Old School, New Rules is a self-important, self-promoting, self-gratifying opus of an American doofus offering no real depth, wisdom, originality, or creative engagement. It is the Shock n’ Y’all of 2012; a political album that relies on the same old tired Hank Jr. modes, and marks a moment of egotistical grandstanding future generations will look back on with embarrassment.
Think what you want about former American Idol contestant Kellie Picker’s latest album 100 Proof and its striking traditionalist approach, but what may be even more interesting and inspiring than the album itself is the story behind it. After recently parting with her label, Kellie’s narrative is becoming similar to the one of Waylon Jennings, the country music Outlaw that Kellie cites as a primary influence.
For years, the principals of the Hank Williams estate (Hank Jr. and Jett) were warring back and forth, and this kept the treasure trove of Hank Williams’ legacy recordings relegated to bootlegs and listening parties for the select few with access to the Acuff/Rose archive. But the last couple of years have seen a dizzying dump of previously-unheard material from country’s first superstar.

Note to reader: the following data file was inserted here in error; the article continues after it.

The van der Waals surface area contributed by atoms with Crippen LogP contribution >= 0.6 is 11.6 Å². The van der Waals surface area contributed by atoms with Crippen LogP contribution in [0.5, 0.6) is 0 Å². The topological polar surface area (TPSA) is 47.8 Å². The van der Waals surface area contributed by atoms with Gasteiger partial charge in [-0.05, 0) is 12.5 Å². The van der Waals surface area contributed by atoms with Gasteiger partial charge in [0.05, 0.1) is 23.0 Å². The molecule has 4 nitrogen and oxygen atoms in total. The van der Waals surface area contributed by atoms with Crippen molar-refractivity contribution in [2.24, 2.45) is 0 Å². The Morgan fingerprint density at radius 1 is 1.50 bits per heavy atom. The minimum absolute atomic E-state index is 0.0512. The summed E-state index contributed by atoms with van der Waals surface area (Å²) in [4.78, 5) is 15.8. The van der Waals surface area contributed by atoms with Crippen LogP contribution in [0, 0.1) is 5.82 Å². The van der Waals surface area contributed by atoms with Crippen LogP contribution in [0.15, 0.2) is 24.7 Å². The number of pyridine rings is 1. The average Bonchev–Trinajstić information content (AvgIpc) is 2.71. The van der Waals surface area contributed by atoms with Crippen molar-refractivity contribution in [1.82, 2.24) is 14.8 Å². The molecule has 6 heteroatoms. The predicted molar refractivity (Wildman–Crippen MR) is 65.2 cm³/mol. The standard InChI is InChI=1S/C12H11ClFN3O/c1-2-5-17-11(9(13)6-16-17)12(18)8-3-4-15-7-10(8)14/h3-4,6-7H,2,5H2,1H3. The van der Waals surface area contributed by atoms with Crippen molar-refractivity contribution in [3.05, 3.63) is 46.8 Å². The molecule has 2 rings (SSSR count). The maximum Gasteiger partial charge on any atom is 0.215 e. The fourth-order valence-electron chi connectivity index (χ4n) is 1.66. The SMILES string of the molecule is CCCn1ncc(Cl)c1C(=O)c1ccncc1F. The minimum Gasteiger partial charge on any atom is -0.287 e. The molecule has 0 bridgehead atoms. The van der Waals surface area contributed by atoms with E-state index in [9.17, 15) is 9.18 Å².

Pop country’s official pretty boy Luke Bryan got caught red handed Tuesday night (7-10-12) at the Major League All-Star Game gaining advantage from a substance applied on his hand like Gaylord Perry dressing a spitball. Yes, Luke Bryan couldn’t be bothered to actually memorize the words to our National Anthem.
In an unexpected nugget of news that has my music pants going crazy, The Rolling Stone has just announced that Wanda Jackson will be releasing a new album entitled Unfinished Business on October 9th, and that the album’s producer will be none other than Saving Country Music’s 2011 Artist of the Year Justin Townes Earle.